Crime has consistently been a major challenge for decades in New York City and other urban communities around the world, with young men of color being disproportionate victims as well as offenders. Reports prevail of young black men being more likely to be at the wrong end of a homicide than their white counterparts, especially during a time where substantial educational and employment resources have become less and less accessible.
A shooting in 2007 brought two young women together for a common goal. Touched by the unfortunate happenings in their own Harlem neighborhood, Tiffany Bender and Alize Beal decided to be agents of change, and in 2008, founded Y.U.N.G Harlem, a non-profit organization that provides advocacy and leadership resources for the city’s youth.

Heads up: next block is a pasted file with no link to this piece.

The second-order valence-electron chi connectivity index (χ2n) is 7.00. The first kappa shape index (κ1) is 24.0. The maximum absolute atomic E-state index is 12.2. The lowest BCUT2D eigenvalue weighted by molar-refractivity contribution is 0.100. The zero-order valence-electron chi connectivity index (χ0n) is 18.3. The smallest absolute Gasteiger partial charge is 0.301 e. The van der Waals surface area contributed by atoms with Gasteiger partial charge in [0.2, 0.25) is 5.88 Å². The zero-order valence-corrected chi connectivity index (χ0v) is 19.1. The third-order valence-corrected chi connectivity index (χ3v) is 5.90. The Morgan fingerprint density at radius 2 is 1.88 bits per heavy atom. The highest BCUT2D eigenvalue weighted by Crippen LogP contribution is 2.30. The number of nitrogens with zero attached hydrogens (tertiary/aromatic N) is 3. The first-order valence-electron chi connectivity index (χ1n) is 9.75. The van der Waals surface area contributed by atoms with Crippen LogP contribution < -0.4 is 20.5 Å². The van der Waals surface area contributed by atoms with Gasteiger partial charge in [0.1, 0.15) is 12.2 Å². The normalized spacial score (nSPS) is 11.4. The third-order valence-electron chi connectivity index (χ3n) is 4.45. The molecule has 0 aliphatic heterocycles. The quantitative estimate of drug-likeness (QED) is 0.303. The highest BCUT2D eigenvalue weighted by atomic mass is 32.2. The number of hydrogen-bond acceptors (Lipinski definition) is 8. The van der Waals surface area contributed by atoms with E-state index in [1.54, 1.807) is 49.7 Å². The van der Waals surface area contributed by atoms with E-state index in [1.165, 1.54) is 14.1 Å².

The women, now 23-year-old media and marketing professionals, respectively, said enough is enough, and have dedicated their lives to empowering urban youth through interactive events, mentorship, and education. Honored as brilliant leaders by BET’s 3rd annual “Black Girls Rock” awards, best friends Bender and Beal strive to continue to provide a positive alternative for youth in urban communities to succeed.
BlackEnterprise.com caught up with the two power women to talk about how they turned tragedy into a movement and how other young professionals can use their skills and professional positions to spark movements of their own.
image credit: BET